Update: The Work of Our Public Schools to Support Students

Dear Community,

I'd like to share the following reflection with you about the work our public schools are doing, and the critical partnership needed with State policy makers to help children survive and recover from this pandemic.

The widening achievement gaps and inequality in our public schools that have been highlighted and exacerbated by the COVID-19 pandemic are a matter of grave concern. It is wrong and dangerous, however, to lay all of the responsibility at the feet of public school systems. The gaps and inequities affecting children living in poverty existed long before the advent of COVID-19 and distance learning. They will not be fixed by holding public school funding hostage, as a few members of the Virginia General Assembly have advocated, to force public schools to “open.”

Public schools do as much or more than any other part of society to lift children and families out of poverty. The fact that so many children must still contend with the obstacles and barriers placed on them by poverty is on us as a society, not the schools. In Fairfax County, 31% of public school students live in poverty. That represents 58,849 school-aged children – more than the total student population in most Virginia school divisions. That is untenable for the seventh richest county in the nation.

While FCPS scrounges for funding to provide staff with a 2% raise, the schools now face the prospect of having state resources – generated by public tax dollars and required by law – cut off by the General Assembly unless buildings “open” despite local health conditions.

Virginia law makers’ efforts would be better spent on addressing the state’s systemic underfunding of public schools. For example:

· Improving state per pupil funding that consistently ranks among the lowest nationwide.

· Removing the state’s reimbursement cap of school support positions, which has eliminated hundreds of millions of dollars in funding annually since 2008.

· Reforming the antiquated Local Composite Index (LCI) that has specifically contributed to underfunding Fairfax County’s schools for decades.

Ultimately, Fairfax County needs policies from the General Assembly that dramatically address systemic biases and the causes of poverty that will remove the insecurities residents face for food, employment, housing, and health care. It is simplistic to believe that public schools can overcome the failures of public policies and leadership at the state and federal levels.

In fact, our public schools are succeeding against all odds – COVID-19 just made the odds more challenging. Those who clamor for Fairfax County Public Schools to “open” at the height of a dangerous pandemic ignore that we never truly closed. To imply otherwise diminishes the tireless and incredible work performed by our teachers and staff. Since March 2020, they have:

· Created and implemented a new virtual learning instructional program.

· Provided over 90,000 laptops to students.

· Adapted curriculum for virtual instruction for 12 grades and special programs.

· Trained more than 25,000 teachers and staff.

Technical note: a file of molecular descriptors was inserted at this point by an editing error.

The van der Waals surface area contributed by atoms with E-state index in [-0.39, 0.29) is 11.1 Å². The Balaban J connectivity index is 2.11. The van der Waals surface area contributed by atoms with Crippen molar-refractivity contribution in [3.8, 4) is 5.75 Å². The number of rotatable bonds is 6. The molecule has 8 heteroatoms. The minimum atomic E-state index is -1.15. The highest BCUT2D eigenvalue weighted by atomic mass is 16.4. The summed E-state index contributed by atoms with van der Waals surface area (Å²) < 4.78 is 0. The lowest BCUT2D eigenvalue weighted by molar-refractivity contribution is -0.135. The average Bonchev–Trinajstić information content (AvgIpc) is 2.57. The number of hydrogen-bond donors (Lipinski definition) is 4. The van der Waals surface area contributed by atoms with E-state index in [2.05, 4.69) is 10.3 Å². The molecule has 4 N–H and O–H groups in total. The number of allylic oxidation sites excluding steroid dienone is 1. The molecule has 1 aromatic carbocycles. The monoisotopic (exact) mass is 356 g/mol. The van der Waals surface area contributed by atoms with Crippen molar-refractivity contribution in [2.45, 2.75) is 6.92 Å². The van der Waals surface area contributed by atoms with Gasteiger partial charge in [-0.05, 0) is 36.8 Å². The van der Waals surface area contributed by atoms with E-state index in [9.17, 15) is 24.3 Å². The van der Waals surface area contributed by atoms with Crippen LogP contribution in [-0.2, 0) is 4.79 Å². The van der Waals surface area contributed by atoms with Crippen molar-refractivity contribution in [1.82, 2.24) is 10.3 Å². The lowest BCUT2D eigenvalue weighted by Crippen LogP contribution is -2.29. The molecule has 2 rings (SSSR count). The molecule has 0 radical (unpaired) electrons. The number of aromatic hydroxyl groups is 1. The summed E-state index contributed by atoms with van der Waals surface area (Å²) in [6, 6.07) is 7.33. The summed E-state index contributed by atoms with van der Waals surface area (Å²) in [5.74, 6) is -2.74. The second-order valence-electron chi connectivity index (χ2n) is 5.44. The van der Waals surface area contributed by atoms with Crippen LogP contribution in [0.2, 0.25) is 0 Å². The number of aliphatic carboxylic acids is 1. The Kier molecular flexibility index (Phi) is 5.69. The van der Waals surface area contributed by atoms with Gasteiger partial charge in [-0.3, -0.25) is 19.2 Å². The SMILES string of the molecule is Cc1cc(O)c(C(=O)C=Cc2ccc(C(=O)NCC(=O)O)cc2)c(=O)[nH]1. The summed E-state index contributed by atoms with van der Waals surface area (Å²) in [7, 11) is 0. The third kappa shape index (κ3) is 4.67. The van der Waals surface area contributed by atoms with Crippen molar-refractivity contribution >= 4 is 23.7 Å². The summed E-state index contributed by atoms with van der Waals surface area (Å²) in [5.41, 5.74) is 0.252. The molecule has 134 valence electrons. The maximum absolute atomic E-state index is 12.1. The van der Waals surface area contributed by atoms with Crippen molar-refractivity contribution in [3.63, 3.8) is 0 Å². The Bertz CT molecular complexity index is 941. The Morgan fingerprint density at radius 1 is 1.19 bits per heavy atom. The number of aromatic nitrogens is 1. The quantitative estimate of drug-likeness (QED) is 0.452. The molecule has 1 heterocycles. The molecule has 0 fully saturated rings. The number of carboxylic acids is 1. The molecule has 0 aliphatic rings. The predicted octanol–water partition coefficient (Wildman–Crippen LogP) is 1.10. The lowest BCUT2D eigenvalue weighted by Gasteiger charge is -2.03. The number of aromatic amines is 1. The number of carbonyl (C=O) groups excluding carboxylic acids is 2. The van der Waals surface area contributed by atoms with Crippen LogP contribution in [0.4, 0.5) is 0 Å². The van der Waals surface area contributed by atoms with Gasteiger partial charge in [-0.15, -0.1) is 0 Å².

· Infused social and emotional learning experiences into the school day to help children through the pandemic.

· Opened a Parent Technology Help Desk to assist families and caregivers with computers and connectivity.

· Served 7.8 million meals.

· Worked to facilitate vaccine distribution

· Used budget reserves to forestall layoffs.

· Navigated a sophisticated international ransomware cyberattack.

In addition, by December 2020, more than 12,000 FCPS students had returned to in-person learning – the only system of our size in the DC/Maryland/Virginia area to have attempted that – with plans in place to bring all students back as soon as it is safe to do so. That moment will come sooner rather than later, given the availability of COVID-19 vaccines and the Biden administration’s leadership.

Furthermore, please see this comprehensive list of student support actions provided to students (whether they had previously identified needs or newfound needs arise during COVID, regardless of poverty) and planned offerings for recovery in the months ahead.

Fairfax County Public Schools wants in-person learning for students. Cutting off funds will only hurt our students who need support during the pandemic and beyond to recover.

To date, the state and General Assembly have been welcome and productive partners by helping us to continue to provide instruction and other critical services during the pandemic. We urge members of the General Assembly and the public to continue to be our partners. COVID-19 will recede as a danger, and we will return to primarily in-person instruction. But only by working together and advocating for better policies that finally make a difference in these complex and intractable problems, will we all be able to address the poverty and bias that underlie achievement gaps and inequities in public schools.


Please take good care,

Melanie Meren


Was this email not addressed to you? Sign up for my newsletters here!

The views contained within this newsletter reflect the views of the individual school board member who is the publisher of this newsletter and may not reflect the views of the Fairfax County School Board.

© 2020 Fairfax County Public Schools, Fairfax County, Virginia